Bringing a puppy home to be a member of your family is a huge decision. Dogs can have life spans that range anywhere from 8 to 15 years or more, so you are making a long-term decision about an animal that will be part of your everyday life. The puppy aptitude test is a sort-of introductory examination to help you make sure you are going to have a dog that you are pleased with down the road. Too many dogs end up in shelters or even euthanized because owners make hasty decisions about bringing home a puppy that has not been properly tested. As many as 3.3 million dogs enter shelters annually and more than 600,000 are euthanized.

Puppy Central’s Puppy Aptitude Test Explained

Puppy Central’s Puppy Aptitude Test was developed using longstanding knowledge of puppy behavior, the historical methodology for testing, and several other factors. Our test is carefully designed to give individuals seeking a dog a simple way to determine if a certain puppy is a proper decision.

Our 12-part test involves assessing a number of traits and attributes of the dog. Some of the things tested in the process include:

  • How the puppy reacts to certain types of stimuli

  • How the puppy interacts with humans

  • How dominant or submissive the puppy is

  • How self-confident the puppy is

  • How perceptive to training a puppy is

Once the test is complete and scores are calculated, prospective puppy owners have a good look at what type of dog the puppy may grow to be.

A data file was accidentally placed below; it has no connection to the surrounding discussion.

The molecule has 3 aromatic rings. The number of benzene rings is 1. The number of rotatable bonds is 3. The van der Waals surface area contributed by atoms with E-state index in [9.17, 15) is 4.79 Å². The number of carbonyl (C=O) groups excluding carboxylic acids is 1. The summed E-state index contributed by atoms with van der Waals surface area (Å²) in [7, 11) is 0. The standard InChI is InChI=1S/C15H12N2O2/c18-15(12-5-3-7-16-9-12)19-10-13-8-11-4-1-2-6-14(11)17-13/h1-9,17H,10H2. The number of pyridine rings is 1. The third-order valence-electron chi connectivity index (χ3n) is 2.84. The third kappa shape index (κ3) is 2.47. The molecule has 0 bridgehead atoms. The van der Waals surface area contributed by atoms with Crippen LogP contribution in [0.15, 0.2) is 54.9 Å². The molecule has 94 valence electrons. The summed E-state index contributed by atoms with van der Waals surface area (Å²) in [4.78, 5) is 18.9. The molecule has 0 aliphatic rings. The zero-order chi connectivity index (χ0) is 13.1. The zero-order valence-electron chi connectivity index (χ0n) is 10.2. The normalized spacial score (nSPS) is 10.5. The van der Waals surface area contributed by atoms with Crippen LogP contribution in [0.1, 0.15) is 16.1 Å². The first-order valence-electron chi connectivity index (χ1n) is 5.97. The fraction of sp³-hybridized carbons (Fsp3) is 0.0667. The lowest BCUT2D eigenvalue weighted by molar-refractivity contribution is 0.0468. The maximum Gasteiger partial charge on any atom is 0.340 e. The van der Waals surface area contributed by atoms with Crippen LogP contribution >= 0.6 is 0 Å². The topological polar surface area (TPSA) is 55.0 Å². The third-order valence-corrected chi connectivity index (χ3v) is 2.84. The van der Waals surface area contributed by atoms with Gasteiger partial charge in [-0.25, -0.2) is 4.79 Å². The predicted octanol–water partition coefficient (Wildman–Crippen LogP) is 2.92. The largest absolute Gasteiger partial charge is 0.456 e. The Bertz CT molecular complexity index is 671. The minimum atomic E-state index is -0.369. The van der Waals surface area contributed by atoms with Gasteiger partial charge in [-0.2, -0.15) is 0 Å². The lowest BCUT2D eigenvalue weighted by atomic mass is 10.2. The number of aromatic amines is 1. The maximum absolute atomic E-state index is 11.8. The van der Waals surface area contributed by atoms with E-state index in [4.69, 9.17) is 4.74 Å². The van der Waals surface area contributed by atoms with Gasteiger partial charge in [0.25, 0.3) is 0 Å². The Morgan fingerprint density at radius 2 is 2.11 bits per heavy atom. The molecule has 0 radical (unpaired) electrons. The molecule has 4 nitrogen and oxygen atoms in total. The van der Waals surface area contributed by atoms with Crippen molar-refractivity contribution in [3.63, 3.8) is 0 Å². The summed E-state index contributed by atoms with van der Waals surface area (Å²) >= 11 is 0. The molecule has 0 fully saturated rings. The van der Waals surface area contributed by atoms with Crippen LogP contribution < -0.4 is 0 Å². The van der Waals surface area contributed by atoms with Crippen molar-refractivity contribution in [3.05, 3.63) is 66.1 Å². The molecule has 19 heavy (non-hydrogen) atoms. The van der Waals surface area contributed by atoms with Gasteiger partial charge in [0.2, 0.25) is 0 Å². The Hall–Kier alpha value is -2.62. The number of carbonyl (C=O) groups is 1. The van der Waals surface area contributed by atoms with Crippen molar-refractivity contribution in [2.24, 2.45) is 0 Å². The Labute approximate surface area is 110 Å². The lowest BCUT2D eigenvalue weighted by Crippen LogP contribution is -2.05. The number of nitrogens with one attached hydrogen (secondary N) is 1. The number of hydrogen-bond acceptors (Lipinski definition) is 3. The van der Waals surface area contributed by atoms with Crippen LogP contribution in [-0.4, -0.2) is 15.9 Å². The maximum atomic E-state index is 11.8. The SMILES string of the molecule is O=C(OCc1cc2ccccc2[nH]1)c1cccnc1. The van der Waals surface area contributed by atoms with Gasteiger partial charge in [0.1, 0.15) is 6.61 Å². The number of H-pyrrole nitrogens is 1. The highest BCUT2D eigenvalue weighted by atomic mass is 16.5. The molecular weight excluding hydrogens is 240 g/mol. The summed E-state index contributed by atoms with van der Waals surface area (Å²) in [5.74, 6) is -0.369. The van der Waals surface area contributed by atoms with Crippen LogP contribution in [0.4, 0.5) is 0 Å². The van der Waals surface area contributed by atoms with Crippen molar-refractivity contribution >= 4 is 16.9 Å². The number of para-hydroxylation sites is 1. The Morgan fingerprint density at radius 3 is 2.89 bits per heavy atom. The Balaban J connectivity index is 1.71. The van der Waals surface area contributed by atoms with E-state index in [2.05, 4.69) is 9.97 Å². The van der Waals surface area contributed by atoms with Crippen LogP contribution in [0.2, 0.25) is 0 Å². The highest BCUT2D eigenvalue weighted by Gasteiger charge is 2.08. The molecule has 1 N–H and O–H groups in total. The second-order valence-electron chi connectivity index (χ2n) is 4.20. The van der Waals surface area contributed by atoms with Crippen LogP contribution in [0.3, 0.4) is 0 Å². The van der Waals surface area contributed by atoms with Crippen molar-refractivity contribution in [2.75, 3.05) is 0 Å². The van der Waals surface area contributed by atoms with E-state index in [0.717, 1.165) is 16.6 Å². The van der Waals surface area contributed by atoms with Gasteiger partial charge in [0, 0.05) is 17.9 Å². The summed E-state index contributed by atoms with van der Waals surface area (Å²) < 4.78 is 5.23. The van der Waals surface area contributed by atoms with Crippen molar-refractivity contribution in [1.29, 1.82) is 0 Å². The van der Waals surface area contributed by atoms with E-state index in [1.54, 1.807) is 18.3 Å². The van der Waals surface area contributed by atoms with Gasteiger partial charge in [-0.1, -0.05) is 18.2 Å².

Tips to Perform the Puppy Central’s Puppy Aptitude Test Successfully

In order to get accurate results from our puppy aptitude test, you must follow a few rules. First and foremost, the puppy should be around seven weeks old to see a more accurate score. Before seven weeks of age, a puppy’s neurological system is not fully developed, so it can be hard to accurately judge their reactions as they may vary. Beyond seven-weeks old, puppies have a fully mature brain just like an adult dog. Ideally, the test should be done somewhere in the seventh week of life, but anywhere between 7 and 12 weeks of age is fine.

Keep in mind that testing beyond 12 weeks of age is also not ideal because most puppies have collected a series of learned behaviors by this point. In other words, the puppy aptitude test is most telling by examining natural, almost involuntary behaviors and reactions, and not those the dog has already learned by interacting with humans.

A few other tips to remember during Puppy Central’s Aptitude Test include:

  • Test in an area that is unfamiliar to the puppy. If testing at the breeder’s location, ask the breeder if there is a room or spot where the puppy has not been. You don’t need a large space for the test. Something as small as a 10-foot by 10-foot area will suffice.

  • Separate the puppy from other dogs and people. If you need someone to record scores while you test, make sure that person is sitting at a distance from the puppy or even in a spot out of sight. The scorer should be completely unintrusive throughout the test, and they should be in a position in which they won’t have to move.

  • All puppies should be tested individually. When puppies are tested with another puppy around, it can drastically affect their behavior and scores.

  • It is best if the individual performing the test is completely unfamiliar to the puppy. If you’ve had prior interaction with the puppy, it can be better to have someone else present the puppy doesn’t know to perform the test while you keep scores.

  • Perform the aptitude test when the puppy is alert, lively, and before they are fed. A puppy that’s tired and has a full belly may not be all that responsive.